• Peripheral information misinterpretation
    • Shadow people
    • Unspeakable horrors
    • Object activation

    Cognitive effects

    • The cognitive effects of datura are described by many as generally negative and dysphoric, often consisting of extreme paranoia and feelings of impending doom. Like other deliriants, datura is confusing and disorienting, often leading to a complete inability to communicate or understand normal language.
      • Sleepiness – In terms of its effects on the user’s physical energy levels, datura is commonly considered to be extremely tiring.
      • Wakefulness – Even though datura is a depressant overall and causes sleepiness, it has stimulant effects on the body, which can also keep the user awake. This effect predominates sleepiness at higher dosages.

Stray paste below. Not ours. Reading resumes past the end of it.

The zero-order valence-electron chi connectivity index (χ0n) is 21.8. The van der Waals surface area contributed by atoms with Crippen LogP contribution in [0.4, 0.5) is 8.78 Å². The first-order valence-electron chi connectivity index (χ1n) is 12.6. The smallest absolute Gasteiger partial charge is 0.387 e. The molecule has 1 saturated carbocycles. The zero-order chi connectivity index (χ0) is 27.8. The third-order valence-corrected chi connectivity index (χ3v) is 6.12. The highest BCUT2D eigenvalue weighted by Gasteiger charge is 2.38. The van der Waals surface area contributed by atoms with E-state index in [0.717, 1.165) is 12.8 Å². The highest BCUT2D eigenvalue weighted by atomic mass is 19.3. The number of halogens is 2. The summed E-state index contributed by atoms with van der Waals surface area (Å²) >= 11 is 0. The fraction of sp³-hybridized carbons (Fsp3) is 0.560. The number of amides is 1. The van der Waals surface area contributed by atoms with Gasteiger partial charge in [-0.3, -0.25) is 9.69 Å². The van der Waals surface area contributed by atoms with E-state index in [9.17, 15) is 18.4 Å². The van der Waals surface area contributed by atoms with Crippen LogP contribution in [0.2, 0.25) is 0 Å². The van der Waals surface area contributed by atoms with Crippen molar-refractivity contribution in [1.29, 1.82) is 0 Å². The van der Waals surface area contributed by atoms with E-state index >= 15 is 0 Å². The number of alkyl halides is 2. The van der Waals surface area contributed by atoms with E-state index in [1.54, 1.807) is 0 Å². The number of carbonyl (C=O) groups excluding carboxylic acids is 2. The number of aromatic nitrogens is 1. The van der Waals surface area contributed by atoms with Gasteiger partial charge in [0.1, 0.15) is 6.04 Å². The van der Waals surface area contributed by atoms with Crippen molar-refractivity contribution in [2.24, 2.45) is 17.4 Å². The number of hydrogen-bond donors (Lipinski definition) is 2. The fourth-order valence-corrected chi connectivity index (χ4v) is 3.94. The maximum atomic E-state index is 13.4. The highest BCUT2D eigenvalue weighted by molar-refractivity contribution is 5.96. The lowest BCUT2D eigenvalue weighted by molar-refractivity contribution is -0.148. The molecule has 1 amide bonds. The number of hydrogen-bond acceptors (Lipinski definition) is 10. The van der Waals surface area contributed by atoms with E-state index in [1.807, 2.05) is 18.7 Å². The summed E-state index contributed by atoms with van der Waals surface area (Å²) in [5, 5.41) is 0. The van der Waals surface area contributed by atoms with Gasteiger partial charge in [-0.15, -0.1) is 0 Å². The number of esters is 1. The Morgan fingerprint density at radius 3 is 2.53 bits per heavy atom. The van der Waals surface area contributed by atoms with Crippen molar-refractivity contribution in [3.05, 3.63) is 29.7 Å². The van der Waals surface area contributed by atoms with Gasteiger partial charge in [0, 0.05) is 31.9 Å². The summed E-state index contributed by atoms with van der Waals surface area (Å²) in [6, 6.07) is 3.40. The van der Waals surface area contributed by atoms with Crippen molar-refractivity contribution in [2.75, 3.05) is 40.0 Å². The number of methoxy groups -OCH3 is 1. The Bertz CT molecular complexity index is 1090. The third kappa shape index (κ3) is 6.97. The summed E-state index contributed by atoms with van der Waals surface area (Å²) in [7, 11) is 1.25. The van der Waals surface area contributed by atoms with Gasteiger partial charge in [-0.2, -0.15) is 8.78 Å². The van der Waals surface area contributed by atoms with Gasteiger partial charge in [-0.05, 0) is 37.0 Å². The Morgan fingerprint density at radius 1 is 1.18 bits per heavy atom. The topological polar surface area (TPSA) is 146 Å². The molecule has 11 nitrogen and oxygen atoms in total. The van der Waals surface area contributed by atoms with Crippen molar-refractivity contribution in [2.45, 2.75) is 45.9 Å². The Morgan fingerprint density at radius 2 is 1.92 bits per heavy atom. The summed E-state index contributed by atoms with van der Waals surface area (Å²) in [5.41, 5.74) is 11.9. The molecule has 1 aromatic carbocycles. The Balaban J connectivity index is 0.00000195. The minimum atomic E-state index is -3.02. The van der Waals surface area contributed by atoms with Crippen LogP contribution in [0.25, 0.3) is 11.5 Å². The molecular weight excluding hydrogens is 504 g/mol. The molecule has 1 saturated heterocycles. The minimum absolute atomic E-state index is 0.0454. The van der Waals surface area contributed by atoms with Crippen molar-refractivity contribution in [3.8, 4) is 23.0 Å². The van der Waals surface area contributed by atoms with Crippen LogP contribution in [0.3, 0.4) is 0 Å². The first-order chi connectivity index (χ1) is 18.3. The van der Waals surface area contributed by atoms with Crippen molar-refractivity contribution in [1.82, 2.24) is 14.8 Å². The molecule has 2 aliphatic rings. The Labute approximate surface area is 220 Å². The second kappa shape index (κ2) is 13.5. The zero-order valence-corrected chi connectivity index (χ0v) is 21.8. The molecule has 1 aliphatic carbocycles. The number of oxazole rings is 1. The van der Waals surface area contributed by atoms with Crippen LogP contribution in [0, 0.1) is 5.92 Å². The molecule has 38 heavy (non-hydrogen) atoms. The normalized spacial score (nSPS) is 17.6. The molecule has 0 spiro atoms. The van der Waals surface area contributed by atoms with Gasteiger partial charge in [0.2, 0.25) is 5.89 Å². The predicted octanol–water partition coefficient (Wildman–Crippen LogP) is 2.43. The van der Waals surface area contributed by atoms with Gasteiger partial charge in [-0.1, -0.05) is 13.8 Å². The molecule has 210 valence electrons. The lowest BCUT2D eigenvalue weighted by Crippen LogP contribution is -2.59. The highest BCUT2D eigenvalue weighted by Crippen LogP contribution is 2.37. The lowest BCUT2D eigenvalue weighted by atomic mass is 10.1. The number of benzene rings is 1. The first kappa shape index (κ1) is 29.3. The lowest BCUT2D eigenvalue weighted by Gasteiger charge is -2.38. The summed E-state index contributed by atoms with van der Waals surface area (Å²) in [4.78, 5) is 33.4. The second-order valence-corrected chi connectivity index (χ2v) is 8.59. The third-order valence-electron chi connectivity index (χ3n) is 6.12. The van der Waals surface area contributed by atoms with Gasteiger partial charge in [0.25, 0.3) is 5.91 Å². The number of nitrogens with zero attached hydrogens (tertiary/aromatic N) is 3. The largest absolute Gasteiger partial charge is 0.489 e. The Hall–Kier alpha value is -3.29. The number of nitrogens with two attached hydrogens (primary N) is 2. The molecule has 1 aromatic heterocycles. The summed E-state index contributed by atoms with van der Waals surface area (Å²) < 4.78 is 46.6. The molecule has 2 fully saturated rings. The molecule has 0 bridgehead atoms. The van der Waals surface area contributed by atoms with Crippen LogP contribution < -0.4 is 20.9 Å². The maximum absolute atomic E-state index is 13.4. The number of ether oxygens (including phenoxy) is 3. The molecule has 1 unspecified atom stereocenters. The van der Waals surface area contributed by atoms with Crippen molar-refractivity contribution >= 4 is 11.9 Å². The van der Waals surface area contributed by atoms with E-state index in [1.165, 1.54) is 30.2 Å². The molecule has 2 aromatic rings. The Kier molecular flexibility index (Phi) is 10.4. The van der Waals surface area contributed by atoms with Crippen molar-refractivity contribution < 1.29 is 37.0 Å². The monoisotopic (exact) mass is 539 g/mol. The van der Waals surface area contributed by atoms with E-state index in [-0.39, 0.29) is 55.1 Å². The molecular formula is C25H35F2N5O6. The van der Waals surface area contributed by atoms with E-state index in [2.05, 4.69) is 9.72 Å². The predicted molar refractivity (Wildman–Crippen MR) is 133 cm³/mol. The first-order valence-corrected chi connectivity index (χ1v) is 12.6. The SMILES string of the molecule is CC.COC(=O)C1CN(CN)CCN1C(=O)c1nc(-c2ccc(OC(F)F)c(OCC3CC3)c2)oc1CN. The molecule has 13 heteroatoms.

• Motivation suppression – Datura can cause complete loss of motivation to do anything. This is often accompanied by depression and can make the user extremely bored.
      • Increased libido – Datura stramonium seeds have been known to increase libido and sex drive for a number of its users. Throughout history and still today dried datura seeds have even been boiled or made into ointments with various other ingredients added and occasionally other psychoactive substances which were often applied to the genitals for treating sexual impotency. This however is not recommended due to the plant’s unpredictable levels of toxicity.